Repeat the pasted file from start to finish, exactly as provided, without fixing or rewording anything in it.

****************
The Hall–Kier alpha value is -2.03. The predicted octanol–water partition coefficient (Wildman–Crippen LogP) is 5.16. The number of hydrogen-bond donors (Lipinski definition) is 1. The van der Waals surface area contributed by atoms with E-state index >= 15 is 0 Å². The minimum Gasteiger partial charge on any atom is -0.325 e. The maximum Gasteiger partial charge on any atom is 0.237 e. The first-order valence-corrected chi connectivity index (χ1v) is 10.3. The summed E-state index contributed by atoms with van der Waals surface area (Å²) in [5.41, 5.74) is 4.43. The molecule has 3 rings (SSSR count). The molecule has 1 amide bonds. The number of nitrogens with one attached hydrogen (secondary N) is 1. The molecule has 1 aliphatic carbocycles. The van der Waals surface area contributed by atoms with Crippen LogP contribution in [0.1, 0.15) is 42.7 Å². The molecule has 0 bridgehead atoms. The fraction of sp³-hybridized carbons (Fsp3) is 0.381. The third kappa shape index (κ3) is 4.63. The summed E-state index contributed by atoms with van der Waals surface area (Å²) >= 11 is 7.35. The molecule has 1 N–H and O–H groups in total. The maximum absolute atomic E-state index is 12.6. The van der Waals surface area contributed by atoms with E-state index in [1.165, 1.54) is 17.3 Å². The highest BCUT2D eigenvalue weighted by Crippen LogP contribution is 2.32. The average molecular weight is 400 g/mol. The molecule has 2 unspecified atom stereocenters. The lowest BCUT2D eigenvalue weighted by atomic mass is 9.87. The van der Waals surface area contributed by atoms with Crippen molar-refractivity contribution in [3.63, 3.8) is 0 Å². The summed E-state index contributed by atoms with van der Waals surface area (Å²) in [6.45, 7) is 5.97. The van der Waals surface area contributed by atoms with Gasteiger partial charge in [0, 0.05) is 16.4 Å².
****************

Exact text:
The Hall–Kier alpha value is -2.03. The predicted octanol–water partition coefficient (Wildman–Crippen LogP) is 5.16. The number of hydrogen-bond donors (Lipinski definition) is 1. The van der Waals surface area contributed by atoms with E-state index >= 15 is 0 Å². The minimum Gasteiger partial charge on any atom is -0.325 e. The maximum Gasteiger partial charge on any atom is 0.237 e. The first-order valence-corrected chi connectivity index (χ1v) is 10.3. The summed E-state index contributed by atoms with van der Waals surface area (Å²) in [5.41, 5.74) is 4.43. The molecule has 3 rings (SSSR count). The molecule has 1 amide bonds. The number of nitrogens with one attached hydrogen (secondary N) is 1. The molecule has 1 aliphatic carbocycles. The van der Waals surface area contributed by atoms with Crippen LogP contribution in [0.1, 0.15) is 42.7 Å². The molecule has 0 bridgehead atoms. The fraction of sp³-hybridized carbons (Fsp3) is 0.381. The third kappa shape index (κ3) is 4.63. The summed E-state index contributed by atoms with van der Waals surface area (Å²) >= 11 is 7.35. The molecule has 1 N–H and O–H groups in total. The maximum absolute atomic E-state index is 12.6. The van der Waals surface area contributed by atoms with E-state index in [1.165, 1.54) is 17.3 Å². The highest BCUT2D eigenvalue weighted by Crippen LogP contribution is 2.32. The average molecular weight is 400 g/mol. The molecule has 2 unspecified atom stereocenters. The lowest BCUT2D eigenvalue weighted by atomic mass is 9.87. The van der Waals surface area contributed by atoms with Crippen molar-refractivity contribution in [3.63, 3.8) is 0 Å². The summed E-state index contributed by atoms with van der Waals surface area (Å²) in [6.45, 7) is 5.97. The van der Waals surface area contributed by atoms with Gasteiger partial charge in [0, 0.05) is 16.4 Å².